Home News French far-right leader says National Rally ready to govern

French far-right leader says National Rally ready to govern


Jordan Bardella, leader of France’s far-right National Rally, insisted at a press conference on Monday that he would become prime minister for all French people if his party wins France’s upcoming snap election, even as he defended his party’s proposal to ban French citizens with dual nationality from certain “sensitive” jobs.

Bardella spent much of the event discussing what he would do if elected prime minister – drastically reducing immigration, toughening penalties for certain crimes, lowering energy prices – if his nationalist party wins a snap election for France’s lower house of parliament. President Emmanuel Macron called this month for It will be held in two rounds, on June 30 and July 7.

“We are ready,” Bardella told reporters at his marble venue in a posh Paris neighborhood, seeking to dispel criticism from Macron and his new left-wing coalition that the National Rally was neither fit nor worthy of governing.

Although the national rally is Latest pollsahead of the Left League and Macron’s centrist coalition, it is unclear whether the party can win enough of the 577 seats in the House of Representatives to secure an outright majority and form a government.

Macron has three years left in his term and has the power to appoint a prime minister. But the lower house can overturn his choice — meaning he will almost certainly appoint Bardella if the National Rally wins the election. That, in turn, would allow Bardella to form a cabinet and govern France, blocking Macron’s domestic agenda and potentially disrupting his defense and foreign policy, which are traditionally (but not exclusively) the prerogatives of the president.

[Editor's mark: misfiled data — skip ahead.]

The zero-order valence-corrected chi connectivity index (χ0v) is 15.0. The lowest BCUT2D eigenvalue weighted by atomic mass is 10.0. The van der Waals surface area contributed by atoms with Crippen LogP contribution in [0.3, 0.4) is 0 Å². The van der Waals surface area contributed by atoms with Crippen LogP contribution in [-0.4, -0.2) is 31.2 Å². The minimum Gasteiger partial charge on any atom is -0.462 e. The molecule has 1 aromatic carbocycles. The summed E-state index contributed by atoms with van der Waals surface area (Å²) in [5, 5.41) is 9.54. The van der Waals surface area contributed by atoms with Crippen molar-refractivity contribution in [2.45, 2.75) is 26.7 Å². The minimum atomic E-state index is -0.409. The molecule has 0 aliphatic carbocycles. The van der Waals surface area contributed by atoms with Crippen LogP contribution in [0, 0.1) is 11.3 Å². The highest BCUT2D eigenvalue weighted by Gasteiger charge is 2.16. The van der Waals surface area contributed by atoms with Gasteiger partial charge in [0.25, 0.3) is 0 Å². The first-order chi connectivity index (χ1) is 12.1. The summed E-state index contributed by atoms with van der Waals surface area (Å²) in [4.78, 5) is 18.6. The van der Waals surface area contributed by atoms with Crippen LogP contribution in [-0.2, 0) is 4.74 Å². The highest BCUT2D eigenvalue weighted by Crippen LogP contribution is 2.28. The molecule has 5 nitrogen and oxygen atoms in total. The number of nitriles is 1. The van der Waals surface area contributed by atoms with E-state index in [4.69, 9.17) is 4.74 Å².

But since Macron cannot call new legislative elections for a year and has ruled out resigning, a hung parliament without a clear majority could lead to months of instability or deadlock.

Badella denied the possibility of a centrist alliance winning a majority. But he also said he would only agree to serve as prime minister. If his party and its allies have an absolute majority.

“I’m not going to go to Matignon for personal glory and say I was there for 15 days and then was removed by a vote of no confidence,” Mr. Badella said, referring to the prime minister’s official residence. “I want power that I can exercise.”

But his acknowledgment that his government would target dual nationals and ban them from certain jobs – even if only in exceptional circumstances – has raised concerns that nationalist governments could target certain citizens and restrict their rights based on their origins, undermining France’s universal commitment to treating everyone equally.

exist A letter published in French local media On Sunday, Macron said the far right was “dividing the country” by distinguishing between “what they call real French people” and those who are considered French only because of their “documents.”

Marine Le Pen, the National Rally’s long-term presidential candidate for 2022, has dropped a pledge to make it illegal for French people to hold other nationalities. But the concept of “national priority” — giving French citizens more favorable treatment than foreigners for certain government jobs, benefits or subsidies — remains at the heart of her party’s platform. He expressed support Ban dual nationals from millions of civil service jobs.